McEnroe was McNasty on and off the court
"I wanted to spend [the night] with my family and friends and the people who had supported me, not a bunch of stiffs who were 70-80 years old, telling you that you're acting like a jerk," says John McEnroe on ESPN Classic's SportsCentury series about why he didn't attend the traditional Wimbledon winners dinner in 1981.
McEnroe finished with $12,539,622 in official earnings and 77 singles titles, third most behind Jimmy Connors' 109 and Ivan Lendl's 94. He won 17 Grand Slam championships, including nine in men's doubles (seven with Peter Fleming) and one in mixed doubles with Mary Carillo at the French Open. His Davis Cup record was 41-8 in singles and 18-2 in doubles as he helped the U.S. win five Cups.
"John can change his tactics and style to adjust to his opponent's strategy and to the court surface," said Arthur Ashe, the 1975 Wimbledon champ who also was one of McEnroe's Davis Cup captains. "He has tremendous hand-eye coordination, and he's quick, with tremendous footwork. Playing soccer probably helped him a lot. What puts it all together is his timing. That's something you're born with, but McEnroe has sharpened his through practice.
"His serve is not the hardest, but he can change speed and angle. He also has the advantage of being lefthanded, which causes his spin serves to break in the opposite direction from righthanders and confuse them."
McEnroe could have been more popular. He played with a competitive fire and a fierce determination, traits that the public adores. But he also constantly argued and put down umpires and linesmen for what he perceived as bad calls.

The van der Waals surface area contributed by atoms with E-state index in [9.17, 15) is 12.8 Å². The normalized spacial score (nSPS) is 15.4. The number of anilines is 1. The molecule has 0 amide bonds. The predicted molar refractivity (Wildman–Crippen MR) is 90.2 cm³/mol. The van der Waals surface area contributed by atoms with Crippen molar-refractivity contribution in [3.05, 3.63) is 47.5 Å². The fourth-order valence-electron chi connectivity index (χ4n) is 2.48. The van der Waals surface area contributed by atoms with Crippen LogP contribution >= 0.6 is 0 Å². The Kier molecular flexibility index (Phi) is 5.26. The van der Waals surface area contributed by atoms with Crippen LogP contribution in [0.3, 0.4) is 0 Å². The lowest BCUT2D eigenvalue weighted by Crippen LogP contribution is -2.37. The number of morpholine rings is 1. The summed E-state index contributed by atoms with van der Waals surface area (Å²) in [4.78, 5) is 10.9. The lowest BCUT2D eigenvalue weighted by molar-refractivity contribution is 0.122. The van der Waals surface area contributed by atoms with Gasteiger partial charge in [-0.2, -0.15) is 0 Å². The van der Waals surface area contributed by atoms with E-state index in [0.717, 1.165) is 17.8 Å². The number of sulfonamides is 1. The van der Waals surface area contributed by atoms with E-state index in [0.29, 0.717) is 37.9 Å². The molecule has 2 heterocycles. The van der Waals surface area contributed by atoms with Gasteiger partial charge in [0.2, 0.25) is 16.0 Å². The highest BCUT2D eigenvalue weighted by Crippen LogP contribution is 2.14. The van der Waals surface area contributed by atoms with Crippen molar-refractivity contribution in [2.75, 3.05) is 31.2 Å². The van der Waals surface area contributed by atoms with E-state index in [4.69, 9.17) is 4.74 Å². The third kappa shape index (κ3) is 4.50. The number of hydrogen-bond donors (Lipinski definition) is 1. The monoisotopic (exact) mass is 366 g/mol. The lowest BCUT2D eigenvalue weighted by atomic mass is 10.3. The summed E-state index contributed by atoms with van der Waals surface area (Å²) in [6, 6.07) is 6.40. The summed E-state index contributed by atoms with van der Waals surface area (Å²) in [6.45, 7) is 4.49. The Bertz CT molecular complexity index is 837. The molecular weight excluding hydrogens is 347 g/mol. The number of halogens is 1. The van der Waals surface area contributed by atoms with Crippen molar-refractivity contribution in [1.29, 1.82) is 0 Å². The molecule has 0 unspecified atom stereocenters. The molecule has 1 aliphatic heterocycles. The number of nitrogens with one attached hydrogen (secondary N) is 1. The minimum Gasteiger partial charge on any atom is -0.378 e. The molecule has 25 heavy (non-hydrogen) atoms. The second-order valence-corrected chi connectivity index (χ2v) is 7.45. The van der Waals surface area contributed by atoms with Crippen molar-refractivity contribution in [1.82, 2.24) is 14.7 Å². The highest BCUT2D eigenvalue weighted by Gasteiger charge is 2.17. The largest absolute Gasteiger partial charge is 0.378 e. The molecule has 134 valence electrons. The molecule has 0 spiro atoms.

"I know I can see the ball better than the officials," he said. "I can 'feel' when a ball is out or not. What's so frustrating is to know you're right and not be able to do anything about it."
When he was just 20, he was nicknamed "Superbrat" by the outrageous British tabloids in 1979. "He is the most vain, ill-tempered, petulant loudmouth that the game of tennis has ever know," The Sun wrote.
American journalists were not much kinder to the young McEnroe.
"McEnroe does most of his pouting on the courts," wrote Newsweek's Pete Axthelm. "In private, this devastating athlete can be a nice enough kid . . . but when he steps to the service line, with his perpetually put-upon expression and his insistence that every line call and crowd reaction go his way, his public posture is all too easy to understand. Call it spoiled."
The Washington Post's Barry Lorge: "He came across as a precocious brat -- immensely talented, spoiled and rather obnoxious. On the court, he pouted, cursed, threw his racket. . . . He was a crybaby. Off court, he demonstrated little savoir faire.
"Scoffed one appalled gentleman after encountering a sticky-fingered McEnroe in the players' tearoom: 'The boy wonder is upstairs, eating the traditional strawberries and cream without benefit of the traditional spoon.' "
Even the player's father, John Sr., said, "John sets high standards for himself and doesn't suffer fools gladly. What you might say about John is that he shoots from the hip through his mouth."
Through the years, McEnroe never changed. At the 1990 Australian Open, McEnroe was disqualified for using abusive language at court officials. His image remains of someone pouting and cursing, throwing rackets and tantrums.
He was born Feb. 16, 1959 in Wiesbaden, Germany, while his father, now an attorney, served as a U.S. Air Force officer. Before John was a year old, the family moved back to Queens, and eventually settled in Douglas Manor, by the shores of Long Island Sound.